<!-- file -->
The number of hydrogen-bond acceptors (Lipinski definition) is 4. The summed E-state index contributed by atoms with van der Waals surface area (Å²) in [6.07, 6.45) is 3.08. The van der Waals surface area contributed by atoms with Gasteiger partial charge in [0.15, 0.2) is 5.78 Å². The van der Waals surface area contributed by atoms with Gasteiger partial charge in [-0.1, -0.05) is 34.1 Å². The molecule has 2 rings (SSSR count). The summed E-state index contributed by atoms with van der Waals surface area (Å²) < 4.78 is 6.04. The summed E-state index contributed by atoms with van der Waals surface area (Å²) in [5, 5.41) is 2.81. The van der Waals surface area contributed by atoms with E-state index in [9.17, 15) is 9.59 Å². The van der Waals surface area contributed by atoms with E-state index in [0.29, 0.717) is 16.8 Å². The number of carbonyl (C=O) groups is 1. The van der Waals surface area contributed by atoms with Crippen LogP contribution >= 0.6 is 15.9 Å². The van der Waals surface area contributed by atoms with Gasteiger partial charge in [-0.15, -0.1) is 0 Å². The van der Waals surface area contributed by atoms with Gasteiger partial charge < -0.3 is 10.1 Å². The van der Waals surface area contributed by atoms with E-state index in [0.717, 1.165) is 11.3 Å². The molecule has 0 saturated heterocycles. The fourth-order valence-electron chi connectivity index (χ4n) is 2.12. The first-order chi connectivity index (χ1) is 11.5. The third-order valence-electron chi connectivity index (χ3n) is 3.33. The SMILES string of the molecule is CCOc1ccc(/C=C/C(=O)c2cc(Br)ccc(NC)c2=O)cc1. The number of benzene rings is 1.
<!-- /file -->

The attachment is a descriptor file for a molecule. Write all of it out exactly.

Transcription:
The number of hydrogen-bond acceptors (Lipinski definition) is 4. The summed E-state index contributed by atoms with van der Waals surface area (Å²) in [6.07, 6.45) is 3.08. The van der Waals surface area contributed by atoms with Gasteiger partial charge in [0.15, 0.2) is 5.78 Å². The van der Waals surface area contributed by atoms with Gasteiger partial charge in [-0.1, -0.05) is 34.1 Å². The molecule has 2 rings (SSSR count). The summed E-state index contributed by atoms with van der Waals surface area (Å²) < 4.78 is 6.04. The summed E-state index contributed by atoms with van der Waals surface area (Å²) in [5, 5.41) is 2.81. The van der Waals surface area contributed by atoms with E-state index in [9.17, 15) is 9.59 Å². The van der Waals surface area contributed by atoms with E-state index in [0.29, 0.717) is 16.8 Å². The number of carbonyl (C=O) groups is 1. The van der Waals surface area contributed by atoms with Crippen LogP contribution >= 0.6 is 15.9 Å². The van der Waals surface area contributed by atoms with Gasteiger partial charge in [-0.15, -0.1) is 0 Å². The van der Waals surface area contributed by atoms with Gasteiger partial charge < -0.3 is 10.1 Å². The van der Waals surface area contributed by atoms with E-state index in [0.717, 1.165) is 11.3 Å². The molecule has 0 saturated heterocycles. The fourth-order valence-electron chi connectivity index (χ4n) is 2.12. The first-order chi connectivity index (χ1) is 11.5. The third-order valence-electron chi connectivity index (χ3n) is 3.33. The SMILES string of the molecule is CCOc1ccc(/C=C/C(=O)c2cc(Br)ccc(NC)c2=O)cc1. The number of benzene rings is 1.